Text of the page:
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Fulbright Spotlight: Professor bridges academia, humanitarianism on Ukraine-Poland border

Oct 10, 2023

This piece is a part of IU Global’s Fulbright U.S. Scholar series, profiling the faculty and researchers who make IU a top producer of Fulbright awardees.

In a world marked by profound societal transformations and global challenges, there are individuals who not only grasp the intricacies of contemporary issues but actively strive to make a difference. Elizabeth Cullen Dunn, esteemed anthropologist and geographer at Indiana University, stands out as one such individual. 

Elizabeth Dunn in front of debris in Ukraine Elizabeth Dunn's research abroad focused on the strategies employed by Polish agencies who leveraged social connections to transport aid into Ukraine. Photo courtesy of Elizabeth Dunn

Dunn — professor of geography, director of the Institute for European Studies in the Hamilton Lugar School of Global and International Studies and director of IU’s Center for Refugee Studies — stands at the intersection of academia and humanitarianism. With a research focus on responses to catastrophic social change, particularly in the post-Soviet landscape, her expertise goes beyond theory, merging with hands-on efforts to alleviate the suffering of displaced populations.

Her most recent semester in Poland was supported by the Fulbright U.S. Scholar Program, a Department of State initiative enabling college and university faculty members, artists and professionals to teach, conduct research and exchange ideas abroad. With her Fulbright professorship grant, she taught at the University of Warsaw as a distinguished lecturer in American studies, bridging knowledge and culture across geographical divides.

Drawing from the focus of labor and food studies in her own work, Dunn’s lectures at the University of Warsaw delved into the intricate interplay between American and Polish food systems, providing insight into how migration shapes culinary practices and labor dynamics. Her exploration of the Rohingya refugee community in the American meatpacking industry revealed layers of migrant experiences often hidden from view.

Dunn herself learned, too; the experience teaching in another cultural context provided insights into how she can engage and elevate students back in Bloomington.

While the Fulbright award was focused on teaching, Dunn jumped at the chance to conduct research outside the classroom. At the crossroads of academic interest and humanitarianism, she conducted interviews with volunteers and professional humanitarians and actively participated in volunteer initiatives along the Polish-Ukrainian border.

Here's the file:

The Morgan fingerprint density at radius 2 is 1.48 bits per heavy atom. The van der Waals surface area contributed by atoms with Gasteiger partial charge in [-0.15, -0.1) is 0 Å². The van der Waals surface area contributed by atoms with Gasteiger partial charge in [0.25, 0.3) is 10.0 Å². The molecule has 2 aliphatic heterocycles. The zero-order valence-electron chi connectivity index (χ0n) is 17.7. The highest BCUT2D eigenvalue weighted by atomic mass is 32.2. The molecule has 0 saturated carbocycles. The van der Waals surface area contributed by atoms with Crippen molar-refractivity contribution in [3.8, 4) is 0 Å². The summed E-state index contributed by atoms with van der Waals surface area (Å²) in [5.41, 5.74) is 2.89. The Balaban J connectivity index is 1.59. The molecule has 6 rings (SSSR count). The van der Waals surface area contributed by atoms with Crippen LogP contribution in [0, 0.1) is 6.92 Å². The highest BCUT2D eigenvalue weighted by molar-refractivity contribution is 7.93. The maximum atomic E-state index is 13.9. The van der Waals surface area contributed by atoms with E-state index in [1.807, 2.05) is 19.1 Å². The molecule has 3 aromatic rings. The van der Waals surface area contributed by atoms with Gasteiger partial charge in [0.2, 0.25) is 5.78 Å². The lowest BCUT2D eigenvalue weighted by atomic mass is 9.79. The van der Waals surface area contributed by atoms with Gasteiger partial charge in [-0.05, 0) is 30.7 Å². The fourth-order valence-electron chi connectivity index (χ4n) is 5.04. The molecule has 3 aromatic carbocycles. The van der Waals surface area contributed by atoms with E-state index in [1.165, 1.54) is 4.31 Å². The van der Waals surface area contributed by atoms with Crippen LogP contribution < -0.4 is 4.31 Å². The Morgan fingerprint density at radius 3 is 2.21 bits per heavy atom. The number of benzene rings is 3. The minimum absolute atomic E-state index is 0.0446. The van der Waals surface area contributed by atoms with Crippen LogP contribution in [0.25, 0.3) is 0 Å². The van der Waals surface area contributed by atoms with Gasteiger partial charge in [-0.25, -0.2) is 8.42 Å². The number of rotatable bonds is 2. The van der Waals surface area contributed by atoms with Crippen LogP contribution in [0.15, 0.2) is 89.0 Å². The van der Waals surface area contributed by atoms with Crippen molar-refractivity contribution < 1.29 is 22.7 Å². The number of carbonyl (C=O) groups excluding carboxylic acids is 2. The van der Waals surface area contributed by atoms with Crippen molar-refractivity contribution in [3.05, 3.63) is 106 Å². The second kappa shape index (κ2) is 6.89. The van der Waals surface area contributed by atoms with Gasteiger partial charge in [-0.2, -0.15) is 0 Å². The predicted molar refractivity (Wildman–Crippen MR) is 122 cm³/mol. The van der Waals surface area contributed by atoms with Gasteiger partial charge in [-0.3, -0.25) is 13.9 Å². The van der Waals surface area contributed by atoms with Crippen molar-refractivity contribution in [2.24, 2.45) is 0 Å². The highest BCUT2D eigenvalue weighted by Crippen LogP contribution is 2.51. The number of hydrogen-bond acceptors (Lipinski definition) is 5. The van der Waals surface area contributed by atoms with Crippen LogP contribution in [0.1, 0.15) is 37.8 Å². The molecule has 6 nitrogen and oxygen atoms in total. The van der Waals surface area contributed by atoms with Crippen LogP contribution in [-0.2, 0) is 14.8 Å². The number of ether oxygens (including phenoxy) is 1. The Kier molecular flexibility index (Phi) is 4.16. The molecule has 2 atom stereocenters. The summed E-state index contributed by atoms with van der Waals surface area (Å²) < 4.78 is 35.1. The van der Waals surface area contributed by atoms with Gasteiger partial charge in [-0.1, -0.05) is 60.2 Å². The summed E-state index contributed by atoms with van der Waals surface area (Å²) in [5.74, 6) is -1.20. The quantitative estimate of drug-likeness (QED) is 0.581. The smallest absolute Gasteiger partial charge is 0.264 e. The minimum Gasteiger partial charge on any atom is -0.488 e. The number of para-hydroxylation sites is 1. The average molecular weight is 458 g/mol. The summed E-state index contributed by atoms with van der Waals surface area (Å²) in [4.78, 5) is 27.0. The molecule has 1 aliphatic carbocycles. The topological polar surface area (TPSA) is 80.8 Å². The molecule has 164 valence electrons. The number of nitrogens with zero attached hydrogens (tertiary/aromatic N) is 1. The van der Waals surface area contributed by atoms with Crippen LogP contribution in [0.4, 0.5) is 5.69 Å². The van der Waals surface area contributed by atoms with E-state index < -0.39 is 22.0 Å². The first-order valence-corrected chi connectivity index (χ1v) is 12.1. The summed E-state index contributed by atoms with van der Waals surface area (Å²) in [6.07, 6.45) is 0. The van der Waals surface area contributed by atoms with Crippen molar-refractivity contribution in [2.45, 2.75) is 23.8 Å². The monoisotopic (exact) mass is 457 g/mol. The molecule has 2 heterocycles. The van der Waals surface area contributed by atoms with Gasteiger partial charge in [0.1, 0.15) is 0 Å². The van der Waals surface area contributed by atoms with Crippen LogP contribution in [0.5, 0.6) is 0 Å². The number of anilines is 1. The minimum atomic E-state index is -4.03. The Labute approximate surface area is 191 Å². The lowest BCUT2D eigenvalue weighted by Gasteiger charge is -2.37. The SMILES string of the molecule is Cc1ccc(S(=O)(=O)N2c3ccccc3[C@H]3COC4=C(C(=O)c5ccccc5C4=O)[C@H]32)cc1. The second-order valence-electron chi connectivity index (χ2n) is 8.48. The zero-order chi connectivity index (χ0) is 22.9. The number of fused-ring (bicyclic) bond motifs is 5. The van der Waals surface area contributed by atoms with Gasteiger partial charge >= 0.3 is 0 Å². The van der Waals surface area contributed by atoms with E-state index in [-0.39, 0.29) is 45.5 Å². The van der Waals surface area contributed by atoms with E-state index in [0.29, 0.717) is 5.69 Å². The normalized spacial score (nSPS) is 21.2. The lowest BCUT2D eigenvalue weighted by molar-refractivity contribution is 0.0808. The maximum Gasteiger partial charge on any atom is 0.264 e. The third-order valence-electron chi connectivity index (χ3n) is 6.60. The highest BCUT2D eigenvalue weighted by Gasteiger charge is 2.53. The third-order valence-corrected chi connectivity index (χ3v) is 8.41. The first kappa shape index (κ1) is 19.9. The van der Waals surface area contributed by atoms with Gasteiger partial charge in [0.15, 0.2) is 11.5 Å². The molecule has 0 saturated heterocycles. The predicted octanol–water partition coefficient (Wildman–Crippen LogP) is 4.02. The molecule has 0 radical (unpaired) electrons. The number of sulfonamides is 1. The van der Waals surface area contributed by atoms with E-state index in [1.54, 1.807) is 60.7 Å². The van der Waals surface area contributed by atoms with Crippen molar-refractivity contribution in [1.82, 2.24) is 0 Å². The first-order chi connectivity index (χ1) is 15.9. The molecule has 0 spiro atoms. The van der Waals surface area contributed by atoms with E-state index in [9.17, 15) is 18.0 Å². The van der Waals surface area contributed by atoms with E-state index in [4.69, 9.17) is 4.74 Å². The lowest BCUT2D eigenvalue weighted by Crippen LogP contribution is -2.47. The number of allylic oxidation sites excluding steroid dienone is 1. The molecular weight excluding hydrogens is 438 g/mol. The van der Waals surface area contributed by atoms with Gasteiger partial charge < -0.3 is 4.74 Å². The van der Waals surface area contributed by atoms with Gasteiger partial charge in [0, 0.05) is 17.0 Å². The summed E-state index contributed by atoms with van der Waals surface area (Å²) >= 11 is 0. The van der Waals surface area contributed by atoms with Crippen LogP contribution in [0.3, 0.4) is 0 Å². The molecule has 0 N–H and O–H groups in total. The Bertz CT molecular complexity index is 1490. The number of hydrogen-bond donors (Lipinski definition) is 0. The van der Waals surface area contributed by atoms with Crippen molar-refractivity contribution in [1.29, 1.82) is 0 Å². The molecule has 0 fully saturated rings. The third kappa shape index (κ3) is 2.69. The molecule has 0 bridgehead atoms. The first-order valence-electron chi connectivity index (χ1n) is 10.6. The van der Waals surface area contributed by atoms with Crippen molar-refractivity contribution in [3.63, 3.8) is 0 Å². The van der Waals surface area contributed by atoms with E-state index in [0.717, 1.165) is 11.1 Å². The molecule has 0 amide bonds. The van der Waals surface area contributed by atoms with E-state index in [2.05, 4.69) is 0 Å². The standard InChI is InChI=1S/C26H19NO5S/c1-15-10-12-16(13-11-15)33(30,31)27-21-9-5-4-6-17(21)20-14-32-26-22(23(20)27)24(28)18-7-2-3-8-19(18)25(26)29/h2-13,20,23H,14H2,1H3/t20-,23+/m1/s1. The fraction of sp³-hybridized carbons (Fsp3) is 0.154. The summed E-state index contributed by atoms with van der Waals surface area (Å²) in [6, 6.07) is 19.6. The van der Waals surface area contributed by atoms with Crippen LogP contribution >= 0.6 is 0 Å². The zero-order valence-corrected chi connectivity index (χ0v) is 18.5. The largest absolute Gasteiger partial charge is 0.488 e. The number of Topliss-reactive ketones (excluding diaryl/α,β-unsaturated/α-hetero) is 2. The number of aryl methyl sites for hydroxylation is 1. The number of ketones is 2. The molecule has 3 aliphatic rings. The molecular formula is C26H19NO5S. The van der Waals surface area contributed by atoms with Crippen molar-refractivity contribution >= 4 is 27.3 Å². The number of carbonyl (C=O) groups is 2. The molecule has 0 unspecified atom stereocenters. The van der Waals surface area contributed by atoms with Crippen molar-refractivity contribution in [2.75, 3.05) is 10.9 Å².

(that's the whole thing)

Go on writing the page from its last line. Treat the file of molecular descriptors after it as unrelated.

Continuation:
This region was a focal point for the influx of Ukrainian refugees, and Polish volunteers played a crucial role in aiding them. Driven by a desire to not only examine the impact, but contribute to it, Dunn took part in grassroot efforts.

“We’ve been working on this research since about two weeks after the war broke out,” Dunn said, referring to herself and Polish scholar Iwona Kaliszewska. “We’re looking at the connections between Polish aid providers, these volunteers, and Ukrainian volunteers and providers. I spent a lot of time with them, experiencing and participating.”

Elizabeth Dunn weaving a net Elizabeth Dunn conducted interviews with volunteers and professional humanitarians and actively participated in volunteer initiatives along the Polish-Ukrainian border during her Fulbright. Photo courtesy of Elizabeth Dunn

Dunn’s research abroad focused on the strategies employed by Polish aid providers who leveraged social connections to transport aid into Ukraine. She also delved into the intricate dynamics of Ukrainian refugee families, particularly focusing on the challenges faced by women and children amidst conflict.

Alongside this, she authored seven papers during her Fulbright U.S. Scholar tenure, three of which investigated the plight of Rohingya meatpackers in Greeley, Colorado, and explored the challenges faced by refugees in dangerous jobs as well as the long-term impact of injuries. The remaining papers centered on Polish volunteers aiding Ukraine and showcased how grassroots efforts influenced broader geopolitical relationships, including those between Russia and the European Union. Dunn’s research illuminates the human dimensions of global challenges and underscores the vital role of scholars in effecting positive change.

Her ambitions during her Fulbright journey extended beyond research and teaching. With her impending role as the director of the Institute of European Studies at Indiana University, she saw a unique opportunity to bridge the gap between academia and real-world global dynamics.

“We’re at a moment of crisis in Europe, but also real innovation,” she said. “I want to be someone that helps connect us to the people who really understand the issues we’re facing.”

Dunn ventured to various corners of Europe, including Germany, the Netherlands and France, dedicating herself to reigniting academic networks that would fortify IU’s connections with European scholars.

Her journey embodies the essence of a scholar who navigates beyond conventional confines. Her expertise goes beyond the classroom, her influence extends across borders, and her compassion resonates with the stories of those affected by conflict. She said her time abroad on her Fulbright was an invaluable opportunity.

“I would tell anyone — especially people whose work is not focused on a foreign country — that they should take the chance and go.”


IU Global

Lexi Baker

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